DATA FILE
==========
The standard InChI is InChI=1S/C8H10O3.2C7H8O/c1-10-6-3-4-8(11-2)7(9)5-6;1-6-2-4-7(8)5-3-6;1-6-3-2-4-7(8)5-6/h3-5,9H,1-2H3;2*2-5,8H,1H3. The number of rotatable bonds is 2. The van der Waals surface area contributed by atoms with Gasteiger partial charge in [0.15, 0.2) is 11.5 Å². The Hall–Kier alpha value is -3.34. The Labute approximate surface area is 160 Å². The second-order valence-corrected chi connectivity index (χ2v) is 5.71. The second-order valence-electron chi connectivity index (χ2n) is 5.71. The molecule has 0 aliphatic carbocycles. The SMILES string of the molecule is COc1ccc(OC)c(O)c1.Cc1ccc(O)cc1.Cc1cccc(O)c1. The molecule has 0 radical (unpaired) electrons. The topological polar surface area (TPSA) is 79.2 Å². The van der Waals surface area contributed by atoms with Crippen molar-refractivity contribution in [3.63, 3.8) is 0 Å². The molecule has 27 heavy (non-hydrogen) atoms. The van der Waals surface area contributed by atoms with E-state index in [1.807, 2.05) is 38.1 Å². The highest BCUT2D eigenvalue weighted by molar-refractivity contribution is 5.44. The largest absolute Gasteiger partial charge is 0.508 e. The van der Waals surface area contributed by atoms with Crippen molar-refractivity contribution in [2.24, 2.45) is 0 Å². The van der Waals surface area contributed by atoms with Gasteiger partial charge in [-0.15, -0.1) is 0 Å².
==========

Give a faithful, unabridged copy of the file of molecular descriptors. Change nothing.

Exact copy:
The standard InChI is InChI=1S/C8H10O3.2C7H8O/c1-10-6-3-4-8(11-2)7(9)5-6;1-6-2-4-7(8)5-3-6;1-6-3-2-4-7(8)5-6/h3-5,9H,1-2H3;2*2-5,8H,1H3. The number of rotatable bonds is 2. The van der Waals surface area contributed by atoms with Gasteiger partial charge in [0.15, 0.2) is 11.5 Å². The Hall–Kier alpha value is -3.34. The Labute approximate surface area is 160 Å². The second-order valence-corrected chi connectivity index (χ2v) is 5.71. The second-order valence-electron chi connectivity index (χ2n) is 5.71. The molecule has 0 aliphatic carbocycles. The SMILES string of the molecule is COc1ccc(OC)c(O)c1.Cc1ccc(O)cc1.Cc1cccc(O)c1. The molecule has 0 radical (unpaired) electrons. The topological polar surface area (TPSA) is 79.2 Å². The van der Waals surface area contributed by atoms with Crippen molar-refractivity contribution in [3.63, 3.8) is 0 Å². The molecule has 27 heavy (non-hydrogen) atoms. The van der Waals surface area contributed by atoms with E-state index in [1.807, 2.05) is 38.1 Å². The highest BCUT2D eigenvalue weighted by molar-refractivity contribution is 5.44. The largest absolute Gasteiger partial charge is 0.508 e. The van der Waals surface area contributed by atoms with Crippen molar-refractivity contribution in [2.24, 2.45) is 0 Å². The van der Waals surface area contributed by atoms with Gasteiger partial charge in [-0.15, -0.1) is 0 Å².